They collided heavily, their cars wrecked, but Donnelly could no longer catch Fabi in the championship. It underlined what Dick Bennetts would later say about his mentality: in its fearless, no compromise approach it reminded him more than anyone else of his former F3 driver Senna. But that move came only when it was appropriate. Donnelly (3) and Fabi (5) clash at Oulton Park. Photo: Phil Rainford “I watched videos of his races at the time,” says Spenard, “and what struck me was how mature he was, how patient he would be in making the moves. He looked like he had a lot of time to think, it wasn’t rushed. I think he had all the qualities to get to F1. He was very serious about that. He thought a lot about it.” “He was going to do British F3 in ’86,” continues Dutton, “but it hadn’t yet been decided who with. Reynard called me up and asked if I’d run him in the winter to help develop their new car, which I was happy to do. He was on fire during those tests – just unbelievable. I think F3 suited him even better than FF2000 had. He wanted me to run him in the races too but I didn’t think I was good enough to do him justice in that category at the time. I didn’t want to hold him back. Dick Bennetts ran the best F3 operation at the time and was very interested and I recommended Bert that he go there.” Fabi opting for Bennetts’ Ralt-supplied WSR team was a significant blow for Reynard. The two manufacturers were fighting over the F3 market and Fabi’s setting the tracks alight during testing to date was possibly going to sway sales in Reynard’s favour.

On February 20, with Silverstone unusable because of the weather, Fabi travelled down to Goodwood for his first test in the Ralt, having agreed to run the full season with Bennetts as team-mate to Damon Hill, who was graduating from FF1600. “I’d pulled out all the stops with my sponsors and got myself the plum drive with Dickie,” Damon recalls. “It was going to be a learning year for me – learning from both Dickie and Bertrand who was clearly the championship favourite pre-season.” Reynard attended the test too, replacing Fabi with experienced F3 veteran Dave Scott. The accident occurred towards the end of the second day of the test. Scott had set a very quick time – quite possibly with the help of a loose air restrictor (a common way of setting chassis sales-chasing headline winter times in F3) – and Fabi had been warned not to pay too much attention to it. But Bertrand being Bertrand, he was flat-out on the near-zero temperature track. He lost it at the flat-in-top Madgwick corner after the pits and left the track at around 120mph. “It wasn’t an easy corner at the best of times,” says Hill. The subsequent suggestion was the surface was beginning to ice over.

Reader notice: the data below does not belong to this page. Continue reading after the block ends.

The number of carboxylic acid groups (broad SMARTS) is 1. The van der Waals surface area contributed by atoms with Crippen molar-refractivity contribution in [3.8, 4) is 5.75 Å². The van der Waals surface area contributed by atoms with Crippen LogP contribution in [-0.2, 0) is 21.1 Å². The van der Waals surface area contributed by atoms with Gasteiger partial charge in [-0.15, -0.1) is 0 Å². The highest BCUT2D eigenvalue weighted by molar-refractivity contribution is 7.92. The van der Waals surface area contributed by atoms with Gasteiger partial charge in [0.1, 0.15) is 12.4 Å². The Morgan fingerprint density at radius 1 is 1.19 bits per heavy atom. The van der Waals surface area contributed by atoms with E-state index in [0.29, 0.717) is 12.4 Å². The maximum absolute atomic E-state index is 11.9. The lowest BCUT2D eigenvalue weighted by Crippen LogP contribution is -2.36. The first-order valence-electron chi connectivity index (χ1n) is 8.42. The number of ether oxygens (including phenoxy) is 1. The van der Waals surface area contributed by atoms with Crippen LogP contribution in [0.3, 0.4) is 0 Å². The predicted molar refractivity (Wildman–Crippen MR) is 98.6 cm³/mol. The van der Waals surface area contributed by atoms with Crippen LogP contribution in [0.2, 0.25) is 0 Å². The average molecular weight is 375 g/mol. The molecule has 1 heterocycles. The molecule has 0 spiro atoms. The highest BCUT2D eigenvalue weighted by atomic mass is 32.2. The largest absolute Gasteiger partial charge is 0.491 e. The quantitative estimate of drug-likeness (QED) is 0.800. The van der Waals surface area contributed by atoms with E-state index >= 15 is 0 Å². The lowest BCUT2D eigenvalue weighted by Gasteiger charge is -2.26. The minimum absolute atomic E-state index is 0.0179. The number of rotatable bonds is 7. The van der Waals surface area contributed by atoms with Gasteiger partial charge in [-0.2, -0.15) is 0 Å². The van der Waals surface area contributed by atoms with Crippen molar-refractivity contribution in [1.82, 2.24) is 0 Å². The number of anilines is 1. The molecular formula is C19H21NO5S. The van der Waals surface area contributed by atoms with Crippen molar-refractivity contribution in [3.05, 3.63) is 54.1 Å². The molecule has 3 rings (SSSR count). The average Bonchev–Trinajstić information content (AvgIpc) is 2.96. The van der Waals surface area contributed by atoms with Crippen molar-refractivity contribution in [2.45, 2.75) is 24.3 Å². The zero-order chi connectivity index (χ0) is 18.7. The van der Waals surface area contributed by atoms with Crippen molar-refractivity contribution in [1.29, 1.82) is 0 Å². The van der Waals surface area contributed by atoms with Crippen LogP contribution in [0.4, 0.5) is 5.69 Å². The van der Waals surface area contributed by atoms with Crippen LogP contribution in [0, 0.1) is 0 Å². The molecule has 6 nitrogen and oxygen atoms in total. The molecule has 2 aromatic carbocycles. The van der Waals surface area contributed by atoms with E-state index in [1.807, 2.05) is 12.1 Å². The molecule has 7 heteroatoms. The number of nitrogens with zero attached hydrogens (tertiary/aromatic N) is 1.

Donnelly (3) and Fabi (5) crash at Oulton Park. Photo: Phil Rainford

“It was very, very cold,” remembers Damon. “I don’t recall there being ice on the track, but there might have been. It was just beginning to get slightly dusky. The big thing is that the banks were frozen. It was just like hitting concrete. Actually, if he’d been in a carbon fibre tub I think he’d have been ok. But with an aluminium car it just folded up.” Ironically, Reynard had moved over to carbon fibre already. Fabi, grievously injured, was on a life support machine until his parents – who flew in from Canada – gave the go-ahead to switch him off. Just too brave, too early? Perhaps. But what a driver. Today, just like Senna, he has a road in his home city named after him. “I lost my appetite for racing for a long time after he died,” says Dutton. “I went into property development and only came back to racing a few years later. It was all such a tragic waste.” “It happened at about the time I was opening my school,” says Spenard, “and it hit me hard. It was a difficult loss because not only had I lost a friend but it caused me to think about my business and whether I should be doing it. It was tough to deal with at the time but life goes on.” He’d have been 54 now had he survived – and the history of F1 in the late ‘80s and into the ‘90s might have been slightly different to the one we know now.